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violing bow, frog
The Ultimate Resource for Violin Bow Making Supplies

 
If you are coming to this site because you saw the bow maker Steven Beckley on the DIY Network's "Handmade Music " show, you can see his handmade violin bows on his violin bow maker site.

At BowWorks we supply all of the materials required for the people who make, repair and restore Violin bows, Viola Bows, Cello Bows, Bass Bows and other bows for stringed instruments.

BowWorks was started in 1986 by Steven Beckley, who is also a bowmaker, when he realized that a central source of quality bow making materials was needed so he could concentrate on his work of making bows and spend less time hunting down the materials that he used.

Over the course of years, he has discovered the finest sources of shell, silver, exotic leather, horse hair, and the other supplies needed for the making restoration and repair of violin bows, and other bows for stringed Instruments. He has gathered all of these materials into a single source so you can concentrate better working on bows and spend less time finding the quality bowmaking materials that you need to practice your craft.

Here is the index to our online catalog

Take a look at some violin bows made by Steven Beckley.

News!

The new BowWorks bow screws are here!

After over 150 years of bow screws being compromised, (by adopting the standardized thread form that was designed for the purpose of fastening, as opposed to transverse transport, and abandoning the tradition of custom designing a thread form for the job at hand) my years of studying bow screws and thread forms, has finally paid off.

We are delighted to introduce a thread form just for the purpose of moving a bow frog back and forth against the tension of the bow hair. Our first offering is available in screws of stainless or titanium, with eyelets of bronze, in lengths for violin/viola and cello. The pitch is .8 mm (31.74tpi) with a shaft size of 3.2mm (.126”) and an overall crest to crest diameter of 3.1 mm. The back end is left unfinished so you can cut them to length, and file in the flats where they are needed. The front is turned down so if you are lathe-less, you can use them as they come, otherwise you have plenty of threads to cut back so that they just fit the mortise.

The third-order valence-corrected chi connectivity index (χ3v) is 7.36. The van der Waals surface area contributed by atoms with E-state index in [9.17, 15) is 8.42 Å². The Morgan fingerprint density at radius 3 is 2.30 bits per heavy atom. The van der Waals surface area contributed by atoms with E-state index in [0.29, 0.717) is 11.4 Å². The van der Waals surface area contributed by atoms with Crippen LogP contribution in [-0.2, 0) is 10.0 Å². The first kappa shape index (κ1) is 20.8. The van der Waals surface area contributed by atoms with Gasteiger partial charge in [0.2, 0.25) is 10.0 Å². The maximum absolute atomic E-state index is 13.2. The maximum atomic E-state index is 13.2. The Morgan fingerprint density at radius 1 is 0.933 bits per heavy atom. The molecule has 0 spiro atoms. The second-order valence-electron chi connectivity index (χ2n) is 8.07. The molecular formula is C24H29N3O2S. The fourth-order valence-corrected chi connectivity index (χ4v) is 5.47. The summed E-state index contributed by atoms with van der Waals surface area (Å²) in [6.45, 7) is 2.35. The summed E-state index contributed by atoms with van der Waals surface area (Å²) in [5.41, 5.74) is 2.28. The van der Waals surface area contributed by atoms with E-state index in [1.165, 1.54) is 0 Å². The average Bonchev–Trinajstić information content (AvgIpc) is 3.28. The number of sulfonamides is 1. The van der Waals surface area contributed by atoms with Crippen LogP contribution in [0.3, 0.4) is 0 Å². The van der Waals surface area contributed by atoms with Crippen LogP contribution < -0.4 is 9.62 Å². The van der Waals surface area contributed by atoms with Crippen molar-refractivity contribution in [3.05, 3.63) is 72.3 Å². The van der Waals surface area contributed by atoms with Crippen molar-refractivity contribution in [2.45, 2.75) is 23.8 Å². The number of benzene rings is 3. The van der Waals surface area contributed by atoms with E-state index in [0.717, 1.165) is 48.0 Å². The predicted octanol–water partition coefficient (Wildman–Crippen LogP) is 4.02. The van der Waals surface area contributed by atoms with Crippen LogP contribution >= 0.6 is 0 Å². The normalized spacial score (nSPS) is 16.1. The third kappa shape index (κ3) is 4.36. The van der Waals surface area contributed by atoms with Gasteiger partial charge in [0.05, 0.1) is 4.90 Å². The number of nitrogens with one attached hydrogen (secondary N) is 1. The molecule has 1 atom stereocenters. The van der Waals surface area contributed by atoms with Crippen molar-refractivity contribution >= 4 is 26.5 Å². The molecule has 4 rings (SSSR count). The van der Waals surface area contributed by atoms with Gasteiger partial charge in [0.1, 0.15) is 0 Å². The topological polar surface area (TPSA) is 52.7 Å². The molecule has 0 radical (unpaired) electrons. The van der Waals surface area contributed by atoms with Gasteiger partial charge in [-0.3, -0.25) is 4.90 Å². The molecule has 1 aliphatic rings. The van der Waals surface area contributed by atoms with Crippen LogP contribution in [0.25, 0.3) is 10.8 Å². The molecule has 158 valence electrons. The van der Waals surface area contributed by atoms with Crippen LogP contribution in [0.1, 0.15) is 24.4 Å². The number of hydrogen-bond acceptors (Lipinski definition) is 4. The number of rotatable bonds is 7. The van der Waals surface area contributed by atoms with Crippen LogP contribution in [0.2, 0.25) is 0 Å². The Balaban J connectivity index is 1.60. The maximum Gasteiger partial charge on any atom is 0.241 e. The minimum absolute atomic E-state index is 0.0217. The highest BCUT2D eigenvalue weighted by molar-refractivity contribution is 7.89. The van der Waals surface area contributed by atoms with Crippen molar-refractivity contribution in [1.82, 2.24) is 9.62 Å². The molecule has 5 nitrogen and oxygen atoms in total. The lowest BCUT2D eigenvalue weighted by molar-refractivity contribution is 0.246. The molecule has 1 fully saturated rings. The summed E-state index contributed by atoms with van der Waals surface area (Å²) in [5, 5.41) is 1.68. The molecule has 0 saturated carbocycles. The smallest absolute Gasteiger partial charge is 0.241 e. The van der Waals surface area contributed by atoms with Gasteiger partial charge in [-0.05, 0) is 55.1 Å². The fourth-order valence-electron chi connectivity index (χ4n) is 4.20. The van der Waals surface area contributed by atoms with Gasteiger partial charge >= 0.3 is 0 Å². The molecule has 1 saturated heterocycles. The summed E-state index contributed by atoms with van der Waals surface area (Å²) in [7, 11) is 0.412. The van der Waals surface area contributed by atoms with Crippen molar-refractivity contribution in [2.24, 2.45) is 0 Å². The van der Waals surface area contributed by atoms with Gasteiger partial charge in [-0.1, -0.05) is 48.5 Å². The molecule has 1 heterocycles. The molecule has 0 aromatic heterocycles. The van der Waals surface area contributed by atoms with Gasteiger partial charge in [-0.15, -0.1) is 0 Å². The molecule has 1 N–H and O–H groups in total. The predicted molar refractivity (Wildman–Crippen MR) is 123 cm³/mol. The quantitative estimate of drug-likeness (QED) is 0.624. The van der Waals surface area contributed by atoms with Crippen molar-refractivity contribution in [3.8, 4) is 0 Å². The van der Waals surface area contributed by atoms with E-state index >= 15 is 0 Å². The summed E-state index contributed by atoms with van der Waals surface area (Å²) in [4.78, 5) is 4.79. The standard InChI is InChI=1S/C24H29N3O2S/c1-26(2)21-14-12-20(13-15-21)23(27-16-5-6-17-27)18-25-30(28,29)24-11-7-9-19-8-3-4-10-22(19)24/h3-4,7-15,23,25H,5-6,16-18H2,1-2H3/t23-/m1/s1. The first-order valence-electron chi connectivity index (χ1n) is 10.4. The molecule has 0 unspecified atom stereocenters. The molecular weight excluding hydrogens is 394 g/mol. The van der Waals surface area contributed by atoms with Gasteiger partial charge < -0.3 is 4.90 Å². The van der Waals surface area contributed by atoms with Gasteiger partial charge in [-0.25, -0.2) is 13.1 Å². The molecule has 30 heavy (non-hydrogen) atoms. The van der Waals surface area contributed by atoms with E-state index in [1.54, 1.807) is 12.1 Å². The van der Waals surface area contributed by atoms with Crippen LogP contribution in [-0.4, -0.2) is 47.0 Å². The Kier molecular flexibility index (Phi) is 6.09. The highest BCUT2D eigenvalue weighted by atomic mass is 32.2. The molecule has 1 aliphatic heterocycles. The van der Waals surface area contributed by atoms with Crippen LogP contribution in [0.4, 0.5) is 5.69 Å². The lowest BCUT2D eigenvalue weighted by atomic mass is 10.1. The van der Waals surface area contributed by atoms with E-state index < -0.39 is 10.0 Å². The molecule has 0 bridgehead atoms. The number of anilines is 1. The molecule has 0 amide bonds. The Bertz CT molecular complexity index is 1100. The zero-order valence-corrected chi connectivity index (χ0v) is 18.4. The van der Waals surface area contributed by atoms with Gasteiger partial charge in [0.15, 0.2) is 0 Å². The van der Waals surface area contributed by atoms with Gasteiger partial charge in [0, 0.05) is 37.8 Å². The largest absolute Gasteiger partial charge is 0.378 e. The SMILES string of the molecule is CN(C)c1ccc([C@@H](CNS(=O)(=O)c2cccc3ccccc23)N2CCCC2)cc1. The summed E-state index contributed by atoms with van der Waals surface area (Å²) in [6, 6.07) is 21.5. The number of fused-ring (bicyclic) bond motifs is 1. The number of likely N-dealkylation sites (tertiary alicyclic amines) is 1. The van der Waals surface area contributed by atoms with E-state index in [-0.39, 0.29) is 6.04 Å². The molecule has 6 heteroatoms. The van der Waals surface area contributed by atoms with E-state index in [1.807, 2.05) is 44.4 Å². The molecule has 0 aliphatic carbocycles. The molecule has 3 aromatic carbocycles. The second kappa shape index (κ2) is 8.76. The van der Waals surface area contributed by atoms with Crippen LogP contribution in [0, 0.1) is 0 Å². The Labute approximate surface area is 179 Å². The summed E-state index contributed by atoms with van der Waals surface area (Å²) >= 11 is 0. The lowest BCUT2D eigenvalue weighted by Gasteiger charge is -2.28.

Why do eyelets wear out?

It wasn’t until 1841 that the first thread standard was introduced by Sir Joseph Witworth, and not until 1857 that this standard had sizes that went down to sizes that could be used in bows. In the 1860’s, the American John Sellers introduced another standard that was the basic for what is now the UNC/ UNF and the metric ISO thread form. These thread forms are best suited for a general purpose fastener. The 60 degree combined angle gives high friction, helping resist threads working loose, and the rough cut threads and sharp edges aren’t a problem since the fastener is not tightened and loosened every day. But what we need in a bow is a thread form for repeated lateral transport, with steep angles for low friction and polished rounded crests and valleys, to avoid cutting into the softer metal of the eyelet when the screw and eyelet become out of alignment with each other. As can be seen from the thread at the bottom right, once upon a time using the right thread form for the job was understood. We feel confident that our new bow screws are the right thread form for the job and will also still be in service 200 years form now.